|From:||The Gray Wizard <dbell@...>|
|Date:||Thursday, September 27, 2001, 18:56|
> From: Vasiliy Chernov
> On Thu, 27 Sep 2001 00:02:01 -0500, Thomas R. Wier
> <trwier@...> wrote:
> >There are actually some ergative languages where the ergative
> >marks agents of any kind, including those in passive sentences,
> >where we'd normally expect something called instrumental.
> BTW, is there a simple criterion to distinguish the ergative
> construction from the passive one?
I'm not sure I understand your question. Ergative constructions and Passive
constructions are not mutually exclusive.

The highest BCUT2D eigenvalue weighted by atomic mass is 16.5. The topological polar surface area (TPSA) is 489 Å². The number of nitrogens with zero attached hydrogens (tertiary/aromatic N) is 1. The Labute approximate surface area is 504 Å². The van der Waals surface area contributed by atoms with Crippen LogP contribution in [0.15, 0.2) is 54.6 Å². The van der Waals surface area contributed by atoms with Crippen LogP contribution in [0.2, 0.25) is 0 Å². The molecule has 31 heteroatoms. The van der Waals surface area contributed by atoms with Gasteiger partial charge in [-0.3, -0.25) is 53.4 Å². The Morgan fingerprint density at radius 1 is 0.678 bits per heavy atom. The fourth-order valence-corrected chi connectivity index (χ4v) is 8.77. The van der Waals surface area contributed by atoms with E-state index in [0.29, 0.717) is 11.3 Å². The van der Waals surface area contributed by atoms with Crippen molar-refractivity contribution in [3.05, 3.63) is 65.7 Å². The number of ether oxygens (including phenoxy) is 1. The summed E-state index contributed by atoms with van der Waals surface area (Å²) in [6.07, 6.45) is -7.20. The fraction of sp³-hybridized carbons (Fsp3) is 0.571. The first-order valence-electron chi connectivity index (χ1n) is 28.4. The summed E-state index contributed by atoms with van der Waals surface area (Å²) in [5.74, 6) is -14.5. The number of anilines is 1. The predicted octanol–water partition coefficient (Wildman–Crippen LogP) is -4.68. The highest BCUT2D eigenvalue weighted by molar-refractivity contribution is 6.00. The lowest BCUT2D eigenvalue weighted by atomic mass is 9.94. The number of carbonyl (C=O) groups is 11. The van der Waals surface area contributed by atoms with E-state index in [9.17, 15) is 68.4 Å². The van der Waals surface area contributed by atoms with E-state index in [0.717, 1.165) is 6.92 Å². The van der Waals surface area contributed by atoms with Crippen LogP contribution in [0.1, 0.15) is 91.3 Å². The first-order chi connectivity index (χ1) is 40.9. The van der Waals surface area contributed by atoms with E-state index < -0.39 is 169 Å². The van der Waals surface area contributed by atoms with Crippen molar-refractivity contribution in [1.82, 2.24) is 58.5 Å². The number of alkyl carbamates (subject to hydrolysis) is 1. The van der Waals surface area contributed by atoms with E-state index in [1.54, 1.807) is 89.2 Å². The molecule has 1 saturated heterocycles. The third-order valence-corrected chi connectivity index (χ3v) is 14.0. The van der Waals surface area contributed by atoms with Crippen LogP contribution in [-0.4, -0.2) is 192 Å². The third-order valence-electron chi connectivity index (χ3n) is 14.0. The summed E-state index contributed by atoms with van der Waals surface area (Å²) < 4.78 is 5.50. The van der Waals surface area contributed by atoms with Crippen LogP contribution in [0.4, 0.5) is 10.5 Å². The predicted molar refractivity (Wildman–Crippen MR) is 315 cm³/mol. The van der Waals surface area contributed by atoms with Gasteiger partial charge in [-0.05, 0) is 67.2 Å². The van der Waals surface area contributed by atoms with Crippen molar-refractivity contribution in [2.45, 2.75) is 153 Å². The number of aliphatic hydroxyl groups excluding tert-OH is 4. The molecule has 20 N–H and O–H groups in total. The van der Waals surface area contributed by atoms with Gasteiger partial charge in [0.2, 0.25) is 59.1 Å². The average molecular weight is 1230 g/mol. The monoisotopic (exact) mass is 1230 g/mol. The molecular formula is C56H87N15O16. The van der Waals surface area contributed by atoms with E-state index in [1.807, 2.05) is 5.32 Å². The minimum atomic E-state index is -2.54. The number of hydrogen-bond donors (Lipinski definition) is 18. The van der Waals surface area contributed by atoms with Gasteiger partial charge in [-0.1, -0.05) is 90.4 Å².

Ergativity is the discriminatory application of case roles to the core
arguments of a predicate based on a formal parallel between the P-function
argument of a transitive predicate and the S-function argument of an
intransitive one. Passivity, on the other hand, is a voice operator used to
modify the valency or argument structure of a predicate. NPs are typically
marked for the former while VPs are typically marked for the latter. While
antipassive voice is more common among ergative languages, a number also
have passive forms (my conlang, amman iar, is ergative and has both passive
and antipassive voice operators).
David E. Bell
The Gray Wizard
elivas en ishron ordelmar cotronian
Wisdom begins in wonder.